Specialized Care for Women: the Impact of Women’s Heart Centers
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Purpose of the review
Cardiovascular disease (CVD) has been and remains the leading cause of mortality in women in the United States. For decades, more women died every year of CVD compared to men. Heart centers for women (HCW) are developed in response to the need for greater patient and physician awareness of CVD in women and to conduct sex-specific research in women. Today, many HCW provide multispecialty and focused areas of cardiovascular care for women. HCW provide their female patients with expertise over the many stages of a woman’s life. And HCW partner with national organizations to advance research and education through specialized and focused care for women. The purpose of this review is to review the historical development of heart centers for women and discuss the types of care they provide for women.
Mortality rates from cardiovascular disease in women are finally reaching the levels of men after decades of focus on awareness, prevention, and evidence-based guideline-directed care for women.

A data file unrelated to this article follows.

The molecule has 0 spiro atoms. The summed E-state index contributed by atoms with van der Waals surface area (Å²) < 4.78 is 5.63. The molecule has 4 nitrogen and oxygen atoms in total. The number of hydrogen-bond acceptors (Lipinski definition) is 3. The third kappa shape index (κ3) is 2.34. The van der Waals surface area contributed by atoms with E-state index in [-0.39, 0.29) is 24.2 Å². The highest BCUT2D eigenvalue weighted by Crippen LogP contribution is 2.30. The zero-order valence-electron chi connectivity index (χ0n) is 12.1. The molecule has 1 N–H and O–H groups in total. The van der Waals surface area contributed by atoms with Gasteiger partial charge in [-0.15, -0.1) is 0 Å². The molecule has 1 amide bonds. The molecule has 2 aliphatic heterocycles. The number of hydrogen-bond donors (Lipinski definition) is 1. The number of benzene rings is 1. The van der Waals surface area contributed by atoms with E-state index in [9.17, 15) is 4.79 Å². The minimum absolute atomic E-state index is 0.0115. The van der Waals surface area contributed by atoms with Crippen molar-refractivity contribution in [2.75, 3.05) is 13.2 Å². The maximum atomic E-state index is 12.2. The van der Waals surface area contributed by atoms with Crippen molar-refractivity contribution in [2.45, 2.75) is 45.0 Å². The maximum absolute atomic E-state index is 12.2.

Heart centers for women have evolved to provide subspecialty and comprehensive care for women that includes education and research. Heart centers for women are partnering with many other disease-based and patient advocacy organizations to provide care for all women at all stages of life. Alarmingly, there has been increasing CVD mortality in both men and women recently.
KeywordsWomen Cardiovascular disease Prevention Disparities Heart centers for women Specialized care
American Heart Association
coronary artery disease
Centers for Disease Control and Prevention
heart centers for women
menopausal hormone therapy
National Heart, Lung, and Blood Institute
spontaneous coronary artery dissection
Well-Integrated Screening and Evaluation for WOMen Across the Nation
Compliance with Ethical Standards
Conflict of Interest
The authors declare that they have no conflicts of interest.
Human and Animal Rights and Informed Consent
This article does not contain any studies with human or animal subjects performed by any of the authors.
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